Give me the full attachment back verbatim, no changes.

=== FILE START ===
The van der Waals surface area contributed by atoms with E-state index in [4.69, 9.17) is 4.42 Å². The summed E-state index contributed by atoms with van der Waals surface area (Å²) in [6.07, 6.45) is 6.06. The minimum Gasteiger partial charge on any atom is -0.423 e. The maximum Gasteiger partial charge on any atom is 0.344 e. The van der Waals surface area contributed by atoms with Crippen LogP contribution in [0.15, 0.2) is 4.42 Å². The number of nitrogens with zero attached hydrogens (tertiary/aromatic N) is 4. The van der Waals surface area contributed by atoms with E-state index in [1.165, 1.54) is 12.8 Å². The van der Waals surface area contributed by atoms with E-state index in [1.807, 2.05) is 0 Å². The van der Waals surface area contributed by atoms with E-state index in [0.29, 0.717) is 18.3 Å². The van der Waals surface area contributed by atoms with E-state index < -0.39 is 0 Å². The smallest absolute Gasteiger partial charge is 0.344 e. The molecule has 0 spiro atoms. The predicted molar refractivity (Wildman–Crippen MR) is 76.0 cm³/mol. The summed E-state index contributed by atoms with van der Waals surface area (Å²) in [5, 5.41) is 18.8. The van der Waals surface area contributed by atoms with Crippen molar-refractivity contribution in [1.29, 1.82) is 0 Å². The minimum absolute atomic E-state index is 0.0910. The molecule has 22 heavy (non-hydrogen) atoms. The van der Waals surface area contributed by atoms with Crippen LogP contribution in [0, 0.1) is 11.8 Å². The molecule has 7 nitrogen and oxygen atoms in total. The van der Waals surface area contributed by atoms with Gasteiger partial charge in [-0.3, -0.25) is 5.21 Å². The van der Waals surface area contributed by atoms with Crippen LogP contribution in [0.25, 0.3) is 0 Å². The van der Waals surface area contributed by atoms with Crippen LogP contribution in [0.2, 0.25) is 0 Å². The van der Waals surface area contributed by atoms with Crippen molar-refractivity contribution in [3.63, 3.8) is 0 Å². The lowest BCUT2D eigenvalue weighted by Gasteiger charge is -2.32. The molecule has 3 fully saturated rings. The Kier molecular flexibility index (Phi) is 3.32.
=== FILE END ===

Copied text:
The van der Waals surface area contributed by atoms with E-state index in [4.69, 9.17) is 4.42 Å². The summed E-state index contributed by atoms with van der Waals surface area (Å²) in [6.07, 6.45) is 6.06. The minimum Gasteiger partial charge on any atom is -0.423 e. The maximum Gasteiger partial charge on any atom is 0.344 e. The van der Waals surface area contributed by atoms with Crippen LogP contribution in [0.15, 0.2) is 4.42 Å². The number of nitrogens with zero attached hydrogens (tertiary/aromatic N) is 4. The van der Waals surface area contributed by atoms with E-state index in [1.165, 1.54) is 12.8 Å². The van der Waals surface area contributed by atoms with E-state index in [1.807, 2.05) is 0 Å². The van der Waals surface area contributed by atoms with E-state index in [0.29, 0.717) is 18.3 Å². The van der Waals surface area contributed by atoms with E-state index < -0.39 is 0 Å². The smallest absolute Gasteiger partial charge is 0.344 e. The molecule has 0 spiro atoms. The predicted molar refractivity (Wildman–Crippen MR) is 76.0 cm³/mol. The summed E-state index contributed by atoms with van der Waals surface area (Å²) in [5, 5.41) is 18.8. The van der Waals surface area contributed by atoms with Crippen molar-refractivity contribution in [1.29, 1.82) is 0 Å². The minimum absolute atomic E-state index is 0.0910. The molecule has 22 heavy (non-hydrogen) atoms. The van der Waals surface area contributed by atoms with Crippen LogP contribution in [0, 0.1) is 11.8 Å². The molecule has 7 nitrogen and oxygen atoms in total. The van der Waals surface area contributed by atoms with Gasteiger partial charge in [-0.3, -0.25) is 5.21 Å². The van der Waals surface area contributed by atoms with Crippen LogP contribution in [0.25, 0.3) is 0 Å². The van der Waals surface area contributed by atoms with Crippen LogP contribution in [0.2, 0.25) is 0 Å². The van der Waals surface area contributed by atoms with Crippen molar-refractivity contribution in [3.63, 3.8) is 0 Å². The lowest BCUT2D eigenvalue weighted by Gasteiger charge is -2.32. The molecule has 3 fully saturated rings. The Kier molecular flexibility index (Phi) is 3.32.